I did a bit of research – looking on Facebook mainly, and worked out the main protagonists who are involved in organising these kinds of events in our area. Along with my daughter’s fairly sketchy description, again by looking at Facebook photos, I could work out who the leaflet bearer was. I knew a friend of a friend would probably have their contact details and so procured their phone number. I called but luckily, there was no answer, so I left a message. The gap of an hour before he phoned me back was the best thing that could have happened.
And that ensuing conversation was like me attempting to read small print and then putting my reading glasses on – suddenly all became crystal clear. It turns out that Rodney (let’s call him that for anonymity sake) had asked my daughter to deliver the leaflets to that particular house, the one she’d been standing outside when he’d stopped and spoken to her, because the occupant would then deliver the leaflets to the surrounding roads.
Rodney had assumed my daughter understood his request, drove off, happy that his mission was complete. In his wake, stood a confused teenager, ear buds in having been listening to music, so had missed the first part of what he’d said, perplexed as to why she was now expected to re-start her round, delivering leaflets which had nothing to do with her.
Perspective is a funny ole thing – my daughter and Rodney both had completely different views of what had just taken place. And so did I.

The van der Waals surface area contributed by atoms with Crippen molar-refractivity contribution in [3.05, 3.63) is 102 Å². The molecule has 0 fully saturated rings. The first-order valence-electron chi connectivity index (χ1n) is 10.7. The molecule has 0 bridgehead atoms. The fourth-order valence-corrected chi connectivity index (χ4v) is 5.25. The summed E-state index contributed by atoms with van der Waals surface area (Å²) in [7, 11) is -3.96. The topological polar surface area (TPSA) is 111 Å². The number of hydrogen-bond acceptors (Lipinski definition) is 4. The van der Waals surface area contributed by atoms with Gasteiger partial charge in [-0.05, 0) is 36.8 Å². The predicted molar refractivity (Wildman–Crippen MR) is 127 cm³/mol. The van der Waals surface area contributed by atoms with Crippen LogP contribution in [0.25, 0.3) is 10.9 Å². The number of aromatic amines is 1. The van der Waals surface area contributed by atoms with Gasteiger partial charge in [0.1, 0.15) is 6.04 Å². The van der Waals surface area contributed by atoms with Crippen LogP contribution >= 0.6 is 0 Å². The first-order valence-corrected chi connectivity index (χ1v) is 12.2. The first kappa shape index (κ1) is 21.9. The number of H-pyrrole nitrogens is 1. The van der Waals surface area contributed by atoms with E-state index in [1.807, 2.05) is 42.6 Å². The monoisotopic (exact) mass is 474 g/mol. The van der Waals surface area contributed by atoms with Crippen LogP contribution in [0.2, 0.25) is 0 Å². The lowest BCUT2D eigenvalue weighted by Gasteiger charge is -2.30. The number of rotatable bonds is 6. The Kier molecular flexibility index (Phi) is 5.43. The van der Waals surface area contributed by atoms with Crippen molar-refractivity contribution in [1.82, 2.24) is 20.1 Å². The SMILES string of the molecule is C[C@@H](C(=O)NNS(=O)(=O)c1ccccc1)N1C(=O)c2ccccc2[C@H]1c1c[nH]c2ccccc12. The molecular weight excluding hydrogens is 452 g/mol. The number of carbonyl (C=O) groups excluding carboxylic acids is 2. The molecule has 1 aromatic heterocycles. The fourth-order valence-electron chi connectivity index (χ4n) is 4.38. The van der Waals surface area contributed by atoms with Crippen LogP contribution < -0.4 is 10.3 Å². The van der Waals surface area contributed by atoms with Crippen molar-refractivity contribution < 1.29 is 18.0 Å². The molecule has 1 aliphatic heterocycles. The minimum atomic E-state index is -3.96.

Poor Rodney was profusely apologetic when I explained that my daughter was totally baffled and so the leaflets were now sat at home with me. It got even more confusing for the person who was supposed to have received the pile of leaflets, when my daughter put just one through her door! They got a phone call to explain, and thankfully, all’s well that ends well.
Slow down fast
So, you see, if Rodney had picked up the phone when I first called, I could have created a completely different outcome because I was reacting to the situation rather than being response-able. It could have become very awkward if I’d have shot from the hip, because from Rodney’s point of view, he had made a perfectly reasonable request. However, that delay in speaking to him meant a space was created which on the Winning Edge programme, we call to MUMMS something – to Make Up My Mind Slowly, I had time to calm down and therefore we had a very different conversation because I had had time to think it through with a quieter brain.